The housing market is an endless source of intrigue for economists. The reason for this is that it is one of the best indicators of the state of the overall economy – or at least it used to be. These days, the housing market has some serious issues as an indicator of overall economic health. For starters, the housing market itself is being propped up right now by low-interest rates. Low rates mean that it’s ultra-cheap for buyers to borrow and get their first foot on the property ladder. People with modest incomes can afford massive loans, simply because the interest rates are so low.
Then there’s the fact that the government actively restricts the building of new houses to push the price of housing up. The reason they do this is because of something called the “wealth effect.” If people’s homes are going up in value, then they are more likely to feel better off. And if they feel better off, then the hope is that they will consume more, stimulating the economy. At root, it’s all short-term policies designed to make the government more popular while it is in power, and it has nothing to do with the long-term health of the housing market.
By most standard metrics, the housing market is doing rather well. Globally, house prices are rising, and in the US, they’re rising at close to their fastest rate ever in growing cities like San Antonio and Portland. But is the situation headed into 2017 as rosy as some commentators think? Here are the predictions for what will happen to the housing market over the next twelve months from experts in the industry.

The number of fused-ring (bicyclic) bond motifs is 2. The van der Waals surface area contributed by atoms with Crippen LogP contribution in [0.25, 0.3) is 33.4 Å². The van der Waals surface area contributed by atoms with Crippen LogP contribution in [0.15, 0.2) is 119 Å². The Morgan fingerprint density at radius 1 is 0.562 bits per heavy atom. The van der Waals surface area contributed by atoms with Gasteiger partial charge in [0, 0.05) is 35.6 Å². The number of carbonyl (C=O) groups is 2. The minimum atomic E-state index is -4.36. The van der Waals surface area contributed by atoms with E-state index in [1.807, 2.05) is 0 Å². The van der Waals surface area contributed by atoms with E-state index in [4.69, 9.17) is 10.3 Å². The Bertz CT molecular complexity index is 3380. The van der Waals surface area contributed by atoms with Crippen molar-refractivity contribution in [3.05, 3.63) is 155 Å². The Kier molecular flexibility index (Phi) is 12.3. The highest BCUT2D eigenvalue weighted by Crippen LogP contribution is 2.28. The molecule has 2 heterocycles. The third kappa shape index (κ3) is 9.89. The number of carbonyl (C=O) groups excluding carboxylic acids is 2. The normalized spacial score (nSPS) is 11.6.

Prediction #1: House Prices Will Rise More Slowly
During 2016, prices in the US rose every month, with the biggest gains coming in the latter half of the year. Overall, prices were up in the US more than 5.61 percent. It was a similar story in places like Southeast Asia and Europe, notes chief economist Nela Richardson.
David Blitzer, the chairman of the Dow Jones index, says that a lot of the growth in house prices globally has been spurred by the fact that consumer confidence is rising. Since the election of Donald Trump, despite what the media would have people believe, consumer confidence is growing fast, and this could be one of the reasons why house prices continue to grow next year. Had Hillary Clinton been elected, it might be an entirely different story. Blitzer cautions though against believing that this increased optimism will lead to accelerating house prices. He points out that house prices can only grow as fast as incomes can sustain the, and there’s every indication that incomes aren’t rising fast enough to keep pace.
The median home price is expected to rise by 5.3 percent in 2017, a touch under the increase seen in 2016.
Prediction #2: Affordability Will Worsen
What is it that determines the price of properties for sale? It’s related to a bunch of supply and demand factors which evolve over time. One of the reasons why house price affordability is declining over time is the increasingly skewed distribution of wealth among wage-earning Americans. Over the last forty years or so, we’ve seen a rise in both high-skilled and low-skilled jobs. People at the high end of the market have seen their incomes accelerate at record pace and they are capturing all of the benefits of our economy’s increased productivity. Jobs have been created at the low end of the scale too – such as cleaners and fast-food restaurant staff. But these jobs are jobs that can be done by almost everybody, meaning that wages here haven’t risen as fast.